Jayesh Patel
Filed under - CSS, Design, Other Stuff, Web Designer Help
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For this reason, it’s more than likely that the only CSS hacks you’ll need are for IE7 and IE8. Firstly, if you follow some basic CSS coding principles, then you might very well need no hacks or workarounds for IE7 and IE8. For the design of this blog, I currently have zero very few IE-specific hacks — so it’s obviously possible to get by without relying too strongly on hacks. (Update: I’m no longer supporting IE6 on this site, so that does help greatly).

Nonetheless, many beginners may need ways to target IE7 and/or IE8. Here I outline the best methods for doing so.


The best method, by far, is the conditional classes technique popularized by Paul Irish. Here’s how you do it:

  1. <!–[if lte IE 7]> <html class=”ie7″> <![endif]–>
  2. <!–[if IE 8]>     <html class=”ie8″> <![endif]–>
  3. <!–[if IE 9]>     <html class=”ie9″> <![endif]–>
  4. <!–[if !IE]><!–> <html>             <!–<![endif]–>

This uses conditional comments to target certain versions of Internet Explorer, and the <html>element receives a custom class name for different versions of IE, and no class name when the browser is not IE.

Then in your CSS, you would target IE7 or IE8 like this:

  1. .element {
  2.     margin-bottom: 20px;
  3. }
  4. .ie7 .element {
  5.     margin-bottom: 10px;
  6. }
  7. .ie8 .element {
  8.     margin-bottom: 15px;
  9. }

Every browser will have a bottom margin of 20px on the element in question, but IE7 and IE8 will have a bottom margin of 10px and 15px respectively.

It’s important to note here that although targeting IE is necessary at times, I strongly suggest you try to find a better way to fix any browser differences, and avoid using conditional classes or any of the hacks mentioned below, if at all possible. Sometimes you just need to rethink your CSS and possibly your markup, and you can avoid this extra code from the start.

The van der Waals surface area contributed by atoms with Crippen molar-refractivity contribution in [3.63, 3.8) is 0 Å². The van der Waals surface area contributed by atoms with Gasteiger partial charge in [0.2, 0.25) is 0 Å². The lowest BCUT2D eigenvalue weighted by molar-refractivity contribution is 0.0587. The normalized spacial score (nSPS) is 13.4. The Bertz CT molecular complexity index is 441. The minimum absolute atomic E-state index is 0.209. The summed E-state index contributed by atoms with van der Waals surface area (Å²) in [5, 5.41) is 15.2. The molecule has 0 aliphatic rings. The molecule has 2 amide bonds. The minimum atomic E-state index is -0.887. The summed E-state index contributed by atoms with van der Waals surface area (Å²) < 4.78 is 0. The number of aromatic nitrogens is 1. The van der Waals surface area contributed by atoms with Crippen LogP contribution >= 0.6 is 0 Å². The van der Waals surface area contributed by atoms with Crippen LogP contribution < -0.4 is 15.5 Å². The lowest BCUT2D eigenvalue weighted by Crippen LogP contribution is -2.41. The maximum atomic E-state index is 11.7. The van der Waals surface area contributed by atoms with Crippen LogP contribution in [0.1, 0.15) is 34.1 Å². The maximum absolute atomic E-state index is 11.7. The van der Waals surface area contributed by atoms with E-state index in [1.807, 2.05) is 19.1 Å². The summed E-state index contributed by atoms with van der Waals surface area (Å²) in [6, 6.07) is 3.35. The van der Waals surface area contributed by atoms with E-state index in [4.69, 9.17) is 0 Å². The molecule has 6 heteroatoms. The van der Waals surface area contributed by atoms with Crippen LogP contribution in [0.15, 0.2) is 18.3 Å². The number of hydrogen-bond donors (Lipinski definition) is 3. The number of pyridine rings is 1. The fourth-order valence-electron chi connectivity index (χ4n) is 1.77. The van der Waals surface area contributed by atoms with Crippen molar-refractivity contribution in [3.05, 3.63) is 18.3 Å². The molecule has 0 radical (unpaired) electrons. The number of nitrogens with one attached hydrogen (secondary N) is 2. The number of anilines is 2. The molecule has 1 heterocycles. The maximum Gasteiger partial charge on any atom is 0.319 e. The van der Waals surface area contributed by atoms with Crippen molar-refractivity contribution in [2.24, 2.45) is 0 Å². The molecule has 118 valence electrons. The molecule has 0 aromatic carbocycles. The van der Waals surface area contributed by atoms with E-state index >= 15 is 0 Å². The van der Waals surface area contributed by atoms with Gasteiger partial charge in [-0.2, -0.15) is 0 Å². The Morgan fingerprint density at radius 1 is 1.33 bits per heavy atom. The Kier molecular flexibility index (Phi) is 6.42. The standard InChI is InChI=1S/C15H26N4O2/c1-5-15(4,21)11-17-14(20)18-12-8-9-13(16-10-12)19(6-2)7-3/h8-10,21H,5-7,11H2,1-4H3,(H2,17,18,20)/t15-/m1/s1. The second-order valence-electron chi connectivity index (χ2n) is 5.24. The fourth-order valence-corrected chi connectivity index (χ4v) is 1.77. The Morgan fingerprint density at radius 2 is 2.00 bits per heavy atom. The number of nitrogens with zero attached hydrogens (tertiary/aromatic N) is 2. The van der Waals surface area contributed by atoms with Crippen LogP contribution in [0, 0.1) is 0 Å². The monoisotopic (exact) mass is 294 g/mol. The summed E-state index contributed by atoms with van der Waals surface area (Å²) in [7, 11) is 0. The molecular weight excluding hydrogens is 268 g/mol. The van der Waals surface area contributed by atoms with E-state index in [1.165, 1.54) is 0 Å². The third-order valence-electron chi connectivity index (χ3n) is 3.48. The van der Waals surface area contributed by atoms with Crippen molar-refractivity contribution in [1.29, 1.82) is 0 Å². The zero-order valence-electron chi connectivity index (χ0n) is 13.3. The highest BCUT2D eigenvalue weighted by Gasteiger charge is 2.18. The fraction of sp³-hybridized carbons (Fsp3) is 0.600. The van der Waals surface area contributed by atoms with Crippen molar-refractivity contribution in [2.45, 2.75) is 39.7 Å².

CSS Hacks

Another way to target IE7 or IE8 is using hacks.

First, how to target IE7 only. There are probably more than just two ways to do this, but here are two (which is really all you’ll need):

  1. * + html .element {
  2.     margin-bottom: 10px;
  3. }

(Thanks to Anthony for the tip on this first one, above)

The hack is the part of the selector that comes before .element. No other browser will recognize that selector, so the 10px bottom margin will only appear to users of IE7.

Here’s another less memorable method:

  1. *:first-child+html .element {
  2.     margin-bottom: 10px;
  3. }

Yet another way to target IE7 is like this:

  1. .element {
  2.     margin-bottom: 20px;
  3.     *margin-bottom: 10px;
  4. }

The “hack” is the asterisk at the start of the line of CSS that you want to apply to IE7. The only problem here is that this will also apply to IE6. So you should only use this if you know that this hack will look fine in IE6, or if you don’t care what it looks like in IE6. So if you’ve dropped support for IE6, then this should be fine.

From my research on this subject, there does not appear to be a way to target only IE8 (and not IE6, IE7, and IE9+) with a CSS hack. The only way seems to be using a conditional comment.

However, if you’ve dropped support for IE7, then you could use the following:

  1. .element {
  2.     margin-bottom: 20px;
  3.     margin-bottom: 10px\9;
  4. }

The “hack” is the \9 following the value and preceding the closing semicolon. This will target IE8 and below, so you should only use this as an IE8-only hack if you no longer support IE6 or IE7 (because both those versions will apply the style in this hack).

Conditional Comments

Finally, you could separate your CSS for IE7 and IE8 into separate files, using conditional comments, like this:

  1. <!–[if IE 7]>
  2. <link rel=”stylesheet” href=”ie7.css”>
  3. <![endif]–>
  4. <!–[if IE 8]>
  5. <link rel=”stylesheet” href=”ie8.css”>
  6. <![endif]–>

But I do not recommend you use this method. This has two main problems: First, it separates your CSS into three different files, making it much harder to maintain. And second, you’re adding extra HTTP requests in two of the slowest browsers, making your pages load much more slowly.

So my suggestion is to use either the conditional classes or else a simple hack to target IE7 or IE8.

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